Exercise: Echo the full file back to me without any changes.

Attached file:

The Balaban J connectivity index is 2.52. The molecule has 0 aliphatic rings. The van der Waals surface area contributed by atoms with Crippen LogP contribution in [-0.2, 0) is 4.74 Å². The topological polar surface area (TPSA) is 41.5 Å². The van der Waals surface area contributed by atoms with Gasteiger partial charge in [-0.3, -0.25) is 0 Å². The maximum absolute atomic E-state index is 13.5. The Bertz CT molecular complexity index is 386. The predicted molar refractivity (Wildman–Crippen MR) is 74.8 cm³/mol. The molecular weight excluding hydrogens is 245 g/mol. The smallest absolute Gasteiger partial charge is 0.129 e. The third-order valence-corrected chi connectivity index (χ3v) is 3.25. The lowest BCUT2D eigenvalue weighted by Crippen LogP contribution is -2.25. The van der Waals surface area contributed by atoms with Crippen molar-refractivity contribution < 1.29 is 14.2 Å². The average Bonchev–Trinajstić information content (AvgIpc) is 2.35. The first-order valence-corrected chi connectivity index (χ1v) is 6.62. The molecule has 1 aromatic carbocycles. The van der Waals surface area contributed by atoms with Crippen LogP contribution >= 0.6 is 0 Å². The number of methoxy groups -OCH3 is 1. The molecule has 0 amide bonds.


The Balaban J connectivity index is 2.52. The molecule has 0 aliphatic rings. The van der Waals surface area contributed by atoms with Crippen LogP contribution in [-0.2, 0) is 4.74 Å². The topological polar surface area (TPSA) is 41.5 Å². The van der Waals surface area contributed by atoms with Gasteiger partial charge in [-0.3, -0.25) is 0 Å². The maximum absolute atomic E-state index is 13.5. The Bertz CT molecular complexity index is 386. The predicted molar refractivity (Wildman–Crippen MR) is 74.8 cm³/mol. The molecular weight excluding hydrogens is 245 g/mol. The smallest absolute Gasteiger partial charge is 0.129 e. The third-order valence-corrected chi connectivity index (χ3v) is 3.25. The lowest BCUT2D eigenvalue weighted by Crippen LogP contribution is -2.25. The van der Waals surface area contributed by atoms with Crippen molar-refractivity contribution < 1.29 is 14.2 Å². The average Bonchev–Trinajstić information content (AvgIpc) is 2.35. The first-order valence-corrected chi connectivity index (χ1v) is 6.62. The molecule has 1 aromatic carbocycles. The van der Waals surface area contributed by atoms with Crippen LogP contribution >= 0.6 is 0 Å². The number of methoxy groups -OCH3 is 1. The molecule has 0 amide bonds.